The construction of an insane asylum was usually a welcome event for most towns or cities, since the work meant jobs and a continued money flow into the local economy. Newspapers had little but praise for these projects, as the Knoxville Daily Journal demonstrates:
An article titled “The New Asylum Opened,” and dated March 18, 1886 begins, “. . . the East Tennessee Insane Asylum, which is a branch of the main asylum at Nashville, and is located at Lyon’s View, the most lovely spot in the part of the world.” It continues, “A brief description of the magnificent structure, as it now stands overlooking the Tennessee river and surrounding country commanding some of the most enchanting views in the south . . . . The main front entrance, through a neatly constructed verandah and vestibule, is by means of marble steps, into a broad and stately hall-way, provided with suitable furniture.”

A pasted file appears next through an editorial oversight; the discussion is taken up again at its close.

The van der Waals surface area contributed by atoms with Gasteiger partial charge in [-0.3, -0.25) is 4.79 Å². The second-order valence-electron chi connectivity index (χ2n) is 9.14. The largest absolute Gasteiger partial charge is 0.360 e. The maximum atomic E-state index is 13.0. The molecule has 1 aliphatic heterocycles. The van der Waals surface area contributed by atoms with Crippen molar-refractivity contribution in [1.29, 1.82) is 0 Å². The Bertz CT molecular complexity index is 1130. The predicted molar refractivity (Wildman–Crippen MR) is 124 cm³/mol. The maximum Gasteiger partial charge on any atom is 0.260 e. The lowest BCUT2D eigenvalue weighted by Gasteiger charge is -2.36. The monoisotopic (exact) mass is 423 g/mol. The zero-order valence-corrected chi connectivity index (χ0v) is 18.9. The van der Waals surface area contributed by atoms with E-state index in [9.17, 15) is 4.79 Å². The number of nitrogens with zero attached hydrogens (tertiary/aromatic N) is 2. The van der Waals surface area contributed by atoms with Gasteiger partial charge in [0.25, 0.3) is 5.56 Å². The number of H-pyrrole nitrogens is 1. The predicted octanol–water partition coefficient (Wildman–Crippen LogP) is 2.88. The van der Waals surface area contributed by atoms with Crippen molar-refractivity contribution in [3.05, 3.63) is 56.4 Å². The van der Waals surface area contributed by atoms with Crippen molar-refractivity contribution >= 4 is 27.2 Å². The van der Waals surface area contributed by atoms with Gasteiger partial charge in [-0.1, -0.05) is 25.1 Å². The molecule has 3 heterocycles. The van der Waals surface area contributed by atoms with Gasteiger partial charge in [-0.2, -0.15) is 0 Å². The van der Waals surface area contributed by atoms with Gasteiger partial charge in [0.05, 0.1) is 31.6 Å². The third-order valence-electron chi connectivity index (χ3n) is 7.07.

Readers are left to imagine the particulars of the building, but they could scarcely do otherwise than think that the new institution was a fine place for the “unfortunates” who would live there. “Altogether, there are about 185 rooms in the building and annexes, and there are ample accommodations for about 225 patients.” With so much room and an additional 300 acres that would be improved and beautified over time, the asylum sounded almost luxurious.
In summation, readers were told that “this grand structure looms up as a monument to the sound judgment and executive ability of the three able commissioners, who certainly performed the work assigned to them honorably and well . . . .”